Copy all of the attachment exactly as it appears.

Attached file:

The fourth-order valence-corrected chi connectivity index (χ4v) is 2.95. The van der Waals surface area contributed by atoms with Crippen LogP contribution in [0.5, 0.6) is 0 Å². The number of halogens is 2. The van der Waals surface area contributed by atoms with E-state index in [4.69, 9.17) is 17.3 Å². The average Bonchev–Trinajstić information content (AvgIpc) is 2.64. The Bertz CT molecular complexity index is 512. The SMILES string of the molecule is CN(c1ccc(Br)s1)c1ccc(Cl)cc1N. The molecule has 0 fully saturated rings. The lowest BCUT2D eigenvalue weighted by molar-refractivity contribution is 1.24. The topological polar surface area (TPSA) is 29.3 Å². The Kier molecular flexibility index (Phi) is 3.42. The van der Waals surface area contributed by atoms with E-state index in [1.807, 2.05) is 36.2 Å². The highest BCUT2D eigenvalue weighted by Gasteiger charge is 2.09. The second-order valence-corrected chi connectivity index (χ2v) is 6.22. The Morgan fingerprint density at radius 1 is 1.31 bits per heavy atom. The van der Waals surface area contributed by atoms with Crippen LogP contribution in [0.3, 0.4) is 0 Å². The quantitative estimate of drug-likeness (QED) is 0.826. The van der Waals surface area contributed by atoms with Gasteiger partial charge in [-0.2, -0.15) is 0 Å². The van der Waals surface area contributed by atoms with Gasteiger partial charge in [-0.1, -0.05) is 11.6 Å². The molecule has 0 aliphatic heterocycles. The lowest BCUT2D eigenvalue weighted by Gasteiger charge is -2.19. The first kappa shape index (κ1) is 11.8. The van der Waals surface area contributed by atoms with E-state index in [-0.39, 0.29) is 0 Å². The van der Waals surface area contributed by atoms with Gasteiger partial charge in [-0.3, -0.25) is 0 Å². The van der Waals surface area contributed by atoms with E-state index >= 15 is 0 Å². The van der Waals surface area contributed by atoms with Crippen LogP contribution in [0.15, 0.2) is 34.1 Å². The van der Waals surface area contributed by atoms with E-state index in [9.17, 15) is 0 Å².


The fourth-order valence-corrected chi connectivity index (χ4v) is 2.95. The van der Waals surface area contributed by atoms with Crippen LogP contribution in [0.5, 0.6) is 0 Å². The number of halogens is 2. The van der Waals surface area contributed by atoms with E-state index in [4.69, 9.17) is 17.3 Å². The average Bonchev–Trinajstić information content (AvgIpc) is 2.64. The Bertz CT molecular complexity index is 512. The SMILES string of the molecule is CN(c1ccc(Br)s1)c1ccc(Cl)cc1N. The molecule has 0 fully saturated rings. The lowest BCUT2D eigenvalue weighted by molar-refractivity contribution is 1.24. The topological polar surface area (TPSA) is 29.3 Å². The Kier molecular flexibility index (Phi) is 3.42. The van der Waals surface area contributed by atoms with E-state index in [1.807, 2.05) is 36.2 Å². The highest BCUT2D eigenvalue weighted by Gasteiger charge is 2.09. The second-order valence-corrected chi connectivity index (χ2v) is 6.22. The Morgan fingerprint density at radius 1 is 1.31 bits per heavy atom. The van der Waals surface area contributed by atoms with Crippen LogP contribution in [0.3, 0.4) is 0 Å². The quantitative estimate of drug-likeness (QED) is 0.826. The van der Waals surface area contributed by atoms with Gasteiger partial charge in [-0.2, -0.15) is 0 Å². The van der Waals surface area contributed by atoms with Gasteiger partial charge in [-0.1, -0.05) is 11.6 Å². The molecule has 0 aliphatic heterocycles. The lowest BCUT2D eigenvalue weighted by Gasteiger charge is -2.19. The first kappa shape index (κ1) is 11.8. The van der Waals surface area contributed by atoms with E-state index in [-0.39, 0.29) is 0 Å². The van der Waals surface area contributed by atoms with Gasteiger partial charge in [-0.3, -0.25) is 0 Å². The van der Waals surface area contributed by atoms with E-state index >= 15 is 0 Å². The van der Waals surface area contributed by atoms with Crippen LogP contribution in [0.15, 0.2) is 34.1 Å². The van der Waals surface area contributed by atoms with E-state index in [9.17, 15) is 0 Å².